Are You Working on What You Really Should be Working On?
The rice paddies of Southern China are synonymous with hard work. The sentiment was to wake up daily while it is still dark and try to get more rice out of that small piece of ground that is yours to work on. I think of these terraces filled with rice paddies that are all clustered with the homes of the people who work them. And I imagine that there are probably a lot of things in common with all those people. Like, for instance…
There is probably one owner of that land that all those rice farmers live on. And they are all probably working under some rental agreement with that owner. This rental deal most likely does not vary much amongst the tenants of this village.
And the pastoral homogenous images of terraced rice paddies show us that only one thing is being cultivated here – rice. Everyone’s working on the same project – growing rice.
Now, these rental agreements provide homes for families, and it is the families that work each in their own field. The team that is doing the work in the rice paddy, under the stipulations of the rental agreement, is most likely a family. Husbands, wives, and children all working together.
It looks here like everyone’s doing the same thing. But there is one final area in which things indeed may differ from paddy to paddy in one of those beautiful terraced rice fields:
Here is where the emphasis is placed. How do we work in a way that will maximize the yield of our rice paddy? There are decisions to be made regarding things like seeds and quantities of water. You need to be sure just how much you should lift the little bamboo dam to regulate irrigation. You must decide when in the season to plant, etc. This is where the bulk of the work happens – the workflow. In terms of where a rice farmer’s main concern should be, it is in waking up before sunrise and getting to work.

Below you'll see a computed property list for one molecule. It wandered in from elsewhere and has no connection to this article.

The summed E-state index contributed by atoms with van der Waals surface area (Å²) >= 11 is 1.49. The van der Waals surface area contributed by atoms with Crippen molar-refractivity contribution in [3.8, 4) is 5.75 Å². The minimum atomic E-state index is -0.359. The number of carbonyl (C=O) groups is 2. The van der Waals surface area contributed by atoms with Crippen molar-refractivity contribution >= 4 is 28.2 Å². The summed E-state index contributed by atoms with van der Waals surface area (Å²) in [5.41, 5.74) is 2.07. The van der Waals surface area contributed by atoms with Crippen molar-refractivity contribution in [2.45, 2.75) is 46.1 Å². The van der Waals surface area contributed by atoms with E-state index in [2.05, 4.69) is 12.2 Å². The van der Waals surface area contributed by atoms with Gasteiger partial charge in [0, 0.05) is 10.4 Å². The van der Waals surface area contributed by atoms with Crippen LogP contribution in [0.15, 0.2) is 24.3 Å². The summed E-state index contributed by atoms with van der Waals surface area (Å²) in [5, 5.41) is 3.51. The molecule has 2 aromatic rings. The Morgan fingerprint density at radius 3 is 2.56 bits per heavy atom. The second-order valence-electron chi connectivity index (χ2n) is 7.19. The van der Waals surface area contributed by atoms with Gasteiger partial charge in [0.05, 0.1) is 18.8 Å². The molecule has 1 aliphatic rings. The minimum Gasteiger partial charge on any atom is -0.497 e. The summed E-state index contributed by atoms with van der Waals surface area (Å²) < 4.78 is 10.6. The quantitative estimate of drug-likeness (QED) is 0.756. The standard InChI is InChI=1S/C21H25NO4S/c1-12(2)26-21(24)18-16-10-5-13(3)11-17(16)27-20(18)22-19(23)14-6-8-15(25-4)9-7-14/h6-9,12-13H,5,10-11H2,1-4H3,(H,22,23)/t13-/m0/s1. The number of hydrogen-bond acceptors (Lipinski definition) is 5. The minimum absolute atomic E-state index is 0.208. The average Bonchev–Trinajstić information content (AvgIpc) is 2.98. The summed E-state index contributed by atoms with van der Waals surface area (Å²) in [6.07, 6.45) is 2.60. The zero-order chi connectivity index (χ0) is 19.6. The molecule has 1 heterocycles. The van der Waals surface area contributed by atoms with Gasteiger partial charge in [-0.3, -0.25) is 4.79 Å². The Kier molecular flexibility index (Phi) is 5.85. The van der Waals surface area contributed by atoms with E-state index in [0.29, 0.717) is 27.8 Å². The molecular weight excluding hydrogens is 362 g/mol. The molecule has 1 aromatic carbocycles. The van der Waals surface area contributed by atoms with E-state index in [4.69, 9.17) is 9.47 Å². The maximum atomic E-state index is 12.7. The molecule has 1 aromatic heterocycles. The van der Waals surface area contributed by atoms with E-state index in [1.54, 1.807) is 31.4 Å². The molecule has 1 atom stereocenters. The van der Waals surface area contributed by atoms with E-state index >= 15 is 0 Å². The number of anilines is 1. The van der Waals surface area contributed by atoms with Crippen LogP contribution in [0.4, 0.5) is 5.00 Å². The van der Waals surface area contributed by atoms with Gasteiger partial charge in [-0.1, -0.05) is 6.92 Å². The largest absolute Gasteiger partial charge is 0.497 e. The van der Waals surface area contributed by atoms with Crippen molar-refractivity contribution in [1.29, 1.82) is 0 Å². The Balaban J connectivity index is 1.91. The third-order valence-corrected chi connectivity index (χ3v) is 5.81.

How many of us can say that we have a similar experience in our own work life? Wouldn’t it be great just to do the work? But so often we get hung up on the deal. We get distracted because we feel we may be underpaid. We feel that we might have exceeded project scope. We think that maybe we’re not doing the job we were hired to do.
Or maybe we get hung up on the project. Are we sure about what we’re doing? Is building a new website really what we need right now, or can we just launch a campaign through the social media networks? Or do we need to create a product when this can be packaged as a service?
And maybe there’s a team problem, maybe work is being hindered by interpersonal issues. How can I trust this person as a team member when he violated my trust in a personal matter?
It seems so often that we rarely get to do the real work. To implement and refine a workflow that will optimize results. If one of those things is off – everything is off. If the deal isn’t right, how can you start a project? And if the project isn’t right, how can you develop an effective workflow? And if there’s something wrong with the team, how can any workflow get implemented?
Be mindful of your deals, your projects, and your team. Because you want the joy of putting in a good day’s work and seeing results, of creating a workflow that works.
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